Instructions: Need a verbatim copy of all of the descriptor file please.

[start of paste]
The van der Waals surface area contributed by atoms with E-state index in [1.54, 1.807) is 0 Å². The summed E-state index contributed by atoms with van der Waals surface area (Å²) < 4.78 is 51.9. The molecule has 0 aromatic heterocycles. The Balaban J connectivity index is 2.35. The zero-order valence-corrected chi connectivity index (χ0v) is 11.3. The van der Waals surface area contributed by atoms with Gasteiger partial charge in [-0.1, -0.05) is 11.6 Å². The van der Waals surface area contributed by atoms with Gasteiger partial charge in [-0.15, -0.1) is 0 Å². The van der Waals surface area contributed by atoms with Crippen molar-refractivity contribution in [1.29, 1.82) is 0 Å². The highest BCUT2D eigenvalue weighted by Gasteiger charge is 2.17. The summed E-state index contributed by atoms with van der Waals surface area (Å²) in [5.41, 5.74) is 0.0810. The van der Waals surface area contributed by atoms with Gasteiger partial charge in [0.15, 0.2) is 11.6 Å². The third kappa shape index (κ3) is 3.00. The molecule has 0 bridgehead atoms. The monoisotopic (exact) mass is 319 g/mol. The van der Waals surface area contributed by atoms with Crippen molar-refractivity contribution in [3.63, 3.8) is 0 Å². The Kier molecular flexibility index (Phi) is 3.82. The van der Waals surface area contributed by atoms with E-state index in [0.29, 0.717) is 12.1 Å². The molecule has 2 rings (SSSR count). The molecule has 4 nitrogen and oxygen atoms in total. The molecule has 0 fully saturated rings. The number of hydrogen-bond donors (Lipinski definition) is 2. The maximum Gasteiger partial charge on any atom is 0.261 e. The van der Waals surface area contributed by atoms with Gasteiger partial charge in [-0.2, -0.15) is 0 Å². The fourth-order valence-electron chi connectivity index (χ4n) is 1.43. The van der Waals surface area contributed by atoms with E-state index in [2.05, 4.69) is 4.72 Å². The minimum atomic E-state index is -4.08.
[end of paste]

The van der Waals surface area contributed by atoms with E-state index in [1.54, 1.807) is 0 Å². The summed E-state index contributed by atoms with van der Waals surface area (Å²) < 4.78 is 51.9. The molecule has 0 aromatic heterocycles. The Balaban J connectivity index is 2.35. The zero-order valence-corrected chi connectivity index (χ0v) is 11.3. The van der Waals surface area contributed by atoms with Gasteiger partial charge in [-0.1, -0.05) is 11.6 Å². The van der Waals surface area contributed by atoms with Gasteiger partial charge in [-0.15, -0.1) is 0 Å². The van der Waals surface area contributed by atoms with Crippen molar-refractivity contribution in [1.29, 1.82) is 0 Å². The highest BCUT2D eigenvalue weighted by Gasteiger charge is 2.17. The summed E-state index contributed by atoms with van der Waals surface area (Å²) in [5.41, 5.74) is 0.0810. The van der Waals surface area contributed by atoms with Gasteiger partial charge in [0.15, 0.2) is 11.6 Å². The third kappa shape index (κ3) is 3.00. The molecule has 0 bridgehead atoms. The monoisotopic (exact) mass is 319 g/mol. The van der Waals surface area contributed by atoms with Crippen molar-refractivity contribution in [3.63, 3.8) is 0 Å². The Kier molecular flexibility index (Phi) is 3.82. The van der Waals surface area contributed by atoms with E-state index in [0.29, 0.717) is 12.1 Å². The molecule has 2 rings (SSSR count). The molecule has 4 nitrogen and oxygen atoms in total. The molecule has 0 fully saturated rings. The number of hydrogen-bond donors (Lipinski definition) is 2. The maximum Gasteiger partial charge on any atom is 0.261 e. The van der Waals surface area contributed by atoms with Gasteiger partial charge in [-0.2, -0.15) is 0 Å². The fourth-order valence-electron chi connectivity index (χ4n) is 1.43. The van der Waals surface area contributed by atoms with E-state index in [2.05, 4.69) is 4.72 Å². The minimum atomic E-state index is -4.08.